Most stars begin their lives in colorful style — inside giant, glowing clouds of gas and dust. One example is the Rosette Nebula, which looks like a delicate rose. It’s in Monoceros, the unicorn. The constellation is in the south-southeast at nightfall, to the lower left of much brighter Orion.
The Rosette spans more than a hundred light-years, and it’s about 10,000 times more massive than the Sun. It’s already given birth to hundreds of stars, and many more are still taking shape.
The biggest and brightest of these stars form a cluster at the center of the nebula. Energy from the stars zaps the remaining hydrogen gas around them, causing it to glow reddish pink.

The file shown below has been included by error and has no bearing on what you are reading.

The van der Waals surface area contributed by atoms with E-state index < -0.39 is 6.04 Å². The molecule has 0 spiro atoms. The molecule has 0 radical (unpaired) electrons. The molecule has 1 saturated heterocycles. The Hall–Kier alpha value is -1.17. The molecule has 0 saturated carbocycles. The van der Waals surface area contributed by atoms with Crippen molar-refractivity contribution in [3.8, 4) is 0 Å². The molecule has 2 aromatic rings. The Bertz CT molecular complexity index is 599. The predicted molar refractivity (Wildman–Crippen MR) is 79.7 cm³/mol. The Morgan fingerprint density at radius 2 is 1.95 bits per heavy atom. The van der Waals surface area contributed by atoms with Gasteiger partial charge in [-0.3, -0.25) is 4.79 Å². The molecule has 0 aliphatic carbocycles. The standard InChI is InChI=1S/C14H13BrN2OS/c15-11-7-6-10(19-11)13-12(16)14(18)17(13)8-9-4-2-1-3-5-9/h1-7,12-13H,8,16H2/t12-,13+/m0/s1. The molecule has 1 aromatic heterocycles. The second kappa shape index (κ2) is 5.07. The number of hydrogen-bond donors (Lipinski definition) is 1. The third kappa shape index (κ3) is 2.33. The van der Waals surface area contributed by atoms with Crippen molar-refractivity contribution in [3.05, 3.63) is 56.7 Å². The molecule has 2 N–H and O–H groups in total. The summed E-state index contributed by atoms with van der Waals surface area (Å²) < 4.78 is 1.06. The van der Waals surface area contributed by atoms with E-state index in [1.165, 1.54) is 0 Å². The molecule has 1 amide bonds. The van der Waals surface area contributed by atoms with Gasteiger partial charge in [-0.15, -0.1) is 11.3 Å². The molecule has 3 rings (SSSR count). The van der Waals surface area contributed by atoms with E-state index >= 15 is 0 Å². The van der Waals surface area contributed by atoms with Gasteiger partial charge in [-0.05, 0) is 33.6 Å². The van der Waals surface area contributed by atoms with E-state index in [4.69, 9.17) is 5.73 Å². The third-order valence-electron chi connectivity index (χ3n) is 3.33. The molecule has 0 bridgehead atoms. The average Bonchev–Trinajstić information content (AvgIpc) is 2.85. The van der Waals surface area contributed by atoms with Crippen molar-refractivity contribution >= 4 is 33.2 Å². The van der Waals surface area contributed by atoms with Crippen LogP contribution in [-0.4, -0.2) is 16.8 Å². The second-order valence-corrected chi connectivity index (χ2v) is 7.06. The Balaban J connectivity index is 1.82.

The stars also produce powerful winds. The winds have cleared out a wide cavity around the stars, shutting down the process of starbirth.
But farther away, the winds actually help that process. They squeeze clumps of gas and dust, causing them to collapse. When a clump gets dense enough, its own gravity takes over, squeezing the material into a tight ball. The center of the ball gets extremely hot, igniting nuclear fusion — and giving birth to a new star.
The stars of the Rosette are only a few million years old. Eventually, the remaining gas and dust will either be incorporated into stars, or blown out into space. Over time, the stars most likely will spread out and go their own way — and the colorful Rosette will vanish.